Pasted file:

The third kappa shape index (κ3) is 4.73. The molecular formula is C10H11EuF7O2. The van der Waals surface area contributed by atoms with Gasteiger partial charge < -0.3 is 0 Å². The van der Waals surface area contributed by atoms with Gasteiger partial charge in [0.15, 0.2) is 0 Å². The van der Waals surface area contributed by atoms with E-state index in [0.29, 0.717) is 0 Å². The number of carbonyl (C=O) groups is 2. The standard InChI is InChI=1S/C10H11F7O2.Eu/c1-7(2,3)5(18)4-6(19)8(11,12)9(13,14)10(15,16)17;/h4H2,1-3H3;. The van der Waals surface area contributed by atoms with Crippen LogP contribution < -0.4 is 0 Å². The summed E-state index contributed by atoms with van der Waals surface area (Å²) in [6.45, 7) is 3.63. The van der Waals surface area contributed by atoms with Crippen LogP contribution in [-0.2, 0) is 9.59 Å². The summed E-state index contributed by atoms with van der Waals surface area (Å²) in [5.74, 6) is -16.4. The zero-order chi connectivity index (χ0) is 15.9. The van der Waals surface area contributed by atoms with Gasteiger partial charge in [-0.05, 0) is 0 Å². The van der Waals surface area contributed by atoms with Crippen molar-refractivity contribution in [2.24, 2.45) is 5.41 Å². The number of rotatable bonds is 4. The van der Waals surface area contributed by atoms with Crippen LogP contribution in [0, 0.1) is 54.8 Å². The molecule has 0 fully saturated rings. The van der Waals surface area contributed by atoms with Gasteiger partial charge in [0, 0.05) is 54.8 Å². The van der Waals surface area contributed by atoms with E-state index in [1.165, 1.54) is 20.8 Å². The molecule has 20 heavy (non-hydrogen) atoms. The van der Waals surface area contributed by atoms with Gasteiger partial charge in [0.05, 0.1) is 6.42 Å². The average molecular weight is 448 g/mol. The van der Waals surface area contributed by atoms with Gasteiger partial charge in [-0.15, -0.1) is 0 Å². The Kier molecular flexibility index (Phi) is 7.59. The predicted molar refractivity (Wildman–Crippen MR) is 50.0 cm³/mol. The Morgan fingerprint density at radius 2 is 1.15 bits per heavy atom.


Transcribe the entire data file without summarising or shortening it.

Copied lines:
The third kappa shape index (κ3) is 4.73. The molecular formula is C10H11EuF7O2. The van der Waals surface area contributed by atoms with Gasteiger partial charge < -0.3 is 0 Å². The van der Waals surface area contributed by atoms with Gasteiger partial charge in [0.15, 0.2) is 0 Å². The van der Waals surface area contributed by atoms with E-state index in [0.29, 0.717) is 0 Å². The number of carbonyl (C=O) groups is 2. The standard InChI is InChI=1S/C10H11F7O2.Eu/c1-7(2,3)5(18)4-6(19)8(11,12)9(13,14)10(15,16)17;/h4H2,1-3H3;. The van der Waals surface area contributed by atoms with Crippen LogP contribution < -0.4 is 0 Å². The summed E-state index contributed by atoms with van der Waals surface area (Å²) in [6.45, 7) is 3.63. The van der Waals surface area contributed by atoms with Crippen LogP contribution in [-0.2, 0) is 9.59 Å². The summed E-state index contributed by atoms with van der Waals surface area (Å²) in [5.74, 6) is -16.4. The zero-order chi connectivity index (χ0) is 15.9. The van der Waals surface area contributed by atoms with Gasteiger partial charge in [-0.05, 0) is 0 Å². The van der Waals surface area contributed by atoms with Crippen molar-refractivity contribution in [2.24, 2.45) is 5.41 Å². The number of rotatable bonds is 4. The van der Waals surface area contributed by atoms with Crippen LogP contribution in [0, 0.1) is 54.8 Å². The molecule has 0 fully saturated rings. The van der Waals surface area contributed by atoms with Gasteiger partial charge in [0, 0.05) is 54.8 Å². The van der Waals surface area contributed by atoms with E-state index in [1.165, 1.54) is 20.8 Å². The molecule has 20 heavy (non-hydrogen) atoms. The van der Waals surface area contributed by atoms with Gasteiger partial charge in [0.05, 0.1) is 6.42 Å². The average molecular weight is 448 g/mol. The van der Waals surface area contributed by atoms with Gasteiger partial charge in [-0.15, -0.1) is 0 Å². The Kier molecular flexibility index (Phi) is 7.59. The predicted molar refractivity (Wildman–Crippen MR) is 50.0 cm³/mol. The Morgan fingerprint density at radius 2 is 1.15 bits per heavy atom.